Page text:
I totally know what you're talking about! When I was YW secretary the girls and I traded music that dropped the F-bomb. And we listened to Hollaback girl in my car on the way to activities. "This my sh!t, this my sh!t." Nice. Really, when it comes down to it, I don't think it's about being a perfect example. I think it's about being somebody the girls can look up to and see that you're still trying to do what's right even though life is hard for you too. I think it's especially important for them to see single women because it shows that you won't shrivel up and DIE if you wind up not getting married.

Good luck in your calling! You will get to love those girls whether you want to or not. :)

Anonymous said...

Teach them to be obedient to the Lord, not to some butt grabber with a lot of smooth talking lies.

Anon Girl said...

I am jealous. It sounds like you have a great bishop who genuinely cares about you and your well being. I think you will be great in YW's because you haven't lived the cookie cutter life. You know BYU, married at 19, 3 kids, etc.

JessyB said...

I really relate to a lot of your writings. I've never fit into the typical Mormon mold. I subscribe to the religion, but not to the "culture of Mormonism". They are two different things entirely.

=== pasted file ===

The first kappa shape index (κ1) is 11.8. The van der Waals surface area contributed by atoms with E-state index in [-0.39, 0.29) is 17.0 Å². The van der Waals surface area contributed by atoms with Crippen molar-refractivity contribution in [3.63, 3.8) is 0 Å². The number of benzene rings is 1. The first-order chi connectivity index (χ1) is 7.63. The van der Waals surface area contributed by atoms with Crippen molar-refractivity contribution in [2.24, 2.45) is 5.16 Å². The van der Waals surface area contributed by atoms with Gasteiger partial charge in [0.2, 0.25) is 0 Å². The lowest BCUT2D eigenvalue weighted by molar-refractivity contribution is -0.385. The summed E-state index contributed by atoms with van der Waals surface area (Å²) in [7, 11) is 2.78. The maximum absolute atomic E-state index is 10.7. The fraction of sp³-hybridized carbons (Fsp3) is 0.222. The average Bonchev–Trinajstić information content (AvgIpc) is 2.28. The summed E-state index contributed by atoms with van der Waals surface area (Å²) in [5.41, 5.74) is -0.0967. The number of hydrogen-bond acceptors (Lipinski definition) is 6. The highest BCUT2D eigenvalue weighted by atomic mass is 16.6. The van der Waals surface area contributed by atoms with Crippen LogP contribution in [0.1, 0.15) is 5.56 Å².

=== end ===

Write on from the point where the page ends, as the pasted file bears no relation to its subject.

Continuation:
In response to your concerns regarding your YM calling, the most valuable lesson I learned in YW was my own self-worth, through the love and mentorship given to me by my leaders. My personal life was sometimes hell. To have strong women to look up to was seriously something that helped me to cope through the difficult period of my adolescence.

Just as we are encouraged to "liken the scriptures unto ourselves", you have the amazing opportunity to take basic principles and customize them to the needs of the girls you teach. Your own life experience will be a wealth of information and knowledge that you can draw upon.

You don't have to be perfect, you just have to be real. The fact that you felt uncomfortable when you were in YW will help you to identify and connect with girls who need extra support. I'm sure you'll be amazing!

Anonymous said...

If you have doubts that YW is flowery table cloths, lolly-pops and sunshine, things have changed. I encourage you to get on LDS.org and read thru some of the lesson manuals, or if you have one at home, start reading it. Things are very different now, than when you were a YW. The lessons are very realistic and straighforward on life, living and how to make it as a Latter-day Saint in a less than saintly world.